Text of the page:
Hall of Fame
In celebration of the 35th anniversary of Hot Wheels® cars, the first-ever Hot Wheels® Hall of Fame exhibit was opened at the Petersen Automotive Museum in Los Angeles. This permanent exhibit features a historic collection of more than 1,000 original 1:64-scale Hot Wheels® die-cast cars, as well as full-size versions of classic Hot Wheels® cars, like the Twin Mill®, the first original Hot Wheels® design, and the Deora® , a customized 1964 Dodge truck that became an automotive legend.
The Hot Wheels® Hall of Fame celebrates the styling, technology, and the record-breaking times that have revved up hearts and burned a lasting image into history. Each year a class of mspanorable inductees is enshrined at the Petersen Automotive Museum. Those honored are selected in the following categories, which stir the passions of car enthusiasts around the world:
- Legends: The people who have designed, driven or popularized the coolest cars
- Greatest Ride: Vehicles that epitomize Hot Wheels® speed, power, performance and attitude
- Milestone Moment: Events that capture, in mspanory, the essence of the Hot Wheels® name
- Lifetime Achievspanent: Those whose accomplishments have changed the automotive landscape forever
- Don "The Snake" Prudhomme: - Earned his nickname for his incredibly quick starting line reflexes on the drag strip. Barely out of his teens, Prudhomme won the prestigious Bakersfield Top Fuel Championship in 1962 at the age of 20. When he retired from driving in 1994, he was the winningest nitro racer in drag racing history with 49 victories. He continues to amass wins to this day, now as a team owner.
- Tom "The Mongoose" McEwen: - Nicknamed "The Mongoose" in 1964, largely to entice Don "The Snake" Prudhomme into a high exposure match race at Lions drag strip. McEwen's extraordinary promotional ability and Prudhomme's success at the drag strip eventually led to the national touring team sponsored by Hot Wheels®, the success of which set the stage for today's non-automotive corporate sponsorships in the racing world and introduced the sport of drag racing to a larger mainstream audience.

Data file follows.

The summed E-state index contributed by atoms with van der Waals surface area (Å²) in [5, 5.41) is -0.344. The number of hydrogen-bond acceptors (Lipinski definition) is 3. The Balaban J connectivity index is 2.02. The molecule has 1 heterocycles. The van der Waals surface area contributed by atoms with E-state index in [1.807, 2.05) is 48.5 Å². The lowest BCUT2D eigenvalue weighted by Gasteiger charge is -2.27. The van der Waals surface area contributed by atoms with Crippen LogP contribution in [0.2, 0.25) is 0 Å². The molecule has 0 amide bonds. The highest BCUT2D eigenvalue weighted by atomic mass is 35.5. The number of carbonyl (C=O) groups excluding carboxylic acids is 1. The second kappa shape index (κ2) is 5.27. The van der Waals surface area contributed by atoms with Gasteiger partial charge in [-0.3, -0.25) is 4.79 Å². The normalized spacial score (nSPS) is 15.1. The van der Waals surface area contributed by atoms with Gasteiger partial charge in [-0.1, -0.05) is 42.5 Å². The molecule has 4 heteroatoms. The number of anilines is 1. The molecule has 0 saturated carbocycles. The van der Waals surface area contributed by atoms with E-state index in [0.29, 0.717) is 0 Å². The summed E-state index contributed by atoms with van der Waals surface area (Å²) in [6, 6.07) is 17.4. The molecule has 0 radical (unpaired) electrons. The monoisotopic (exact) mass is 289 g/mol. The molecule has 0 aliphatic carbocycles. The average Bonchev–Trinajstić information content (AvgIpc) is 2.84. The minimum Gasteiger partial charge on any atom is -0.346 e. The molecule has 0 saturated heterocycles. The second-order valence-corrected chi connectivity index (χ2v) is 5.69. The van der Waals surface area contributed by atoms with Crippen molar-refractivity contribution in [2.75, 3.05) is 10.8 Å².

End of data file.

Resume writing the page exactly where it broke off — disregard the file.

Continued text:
- 1964 Ford Mustang: - The first "pony car" in its introductory year -- a sporty four-seater with high performance and racy appearance. The Mustang was the result of Ford's desire to make a small, sporty car, which was inexpensive enough to appeal to young buyers. Historian Gary Witzenburg explained, "No new car in history had ever received the publicity and attention that the media lavished on Ford's sporty, small car."
- October 17, 1968 - Theatrical release of the movie "Bullitt": Starring Steve McQueen and directed by Peter Yates, "Bullitt" devastated audiences with a brilliantly executed, incredible chase scene between a leaping, screaming Ford Mustang and Dodge Charger that sespaned to fly off the screen as they barreled up and down the streets of San Francisco - made all the more real due to the fact that star Steve McQueen performed most of his own driving. The savage ferocity in "Bullitt's" chase scene has yet to be matched on celluloid.
- Enzo Ferrari: - The man behind one of the world's most recognized names in sports and racing cars was born in Modena, Italy in February 1898. At the age of 10, he saw his first motor race and became hooked. In 1929, he formed the Scuderia Ferrari racing team, and an automotive legend was born. In 1947, with his reputation firmly established in automotive circles, he founded the Ferrari auto company and released his first road car, the 125 S. In 1987, he announced his last contribution to the world of supercars, the F40. Enzo Ferrari died the next year at the age of 90, but his legacy and cars live on. Ferrari today is one of the most recognized brands in the world.
- George Barris: - Barris' automotive accomplishments began as early as high school, when he created his first custom cars - a tricked-out, orange-and-blue striped 1925 Buick and a 1936 Ford ragtop. His passion for cars led to driving at prestigious Saugus races in the l940s and an invitation to exhibit the only custom car at Hot Rod Magazine's first hot rod show. Barris' "Hirohata" 1951 Mercury was the sensation of the 1952 Motorama and attracted contracts from enthusiasts around the world, also catching the attention of Hollywood film and television makers who later featured his famed cars including the "Batmobile" and "General Lee."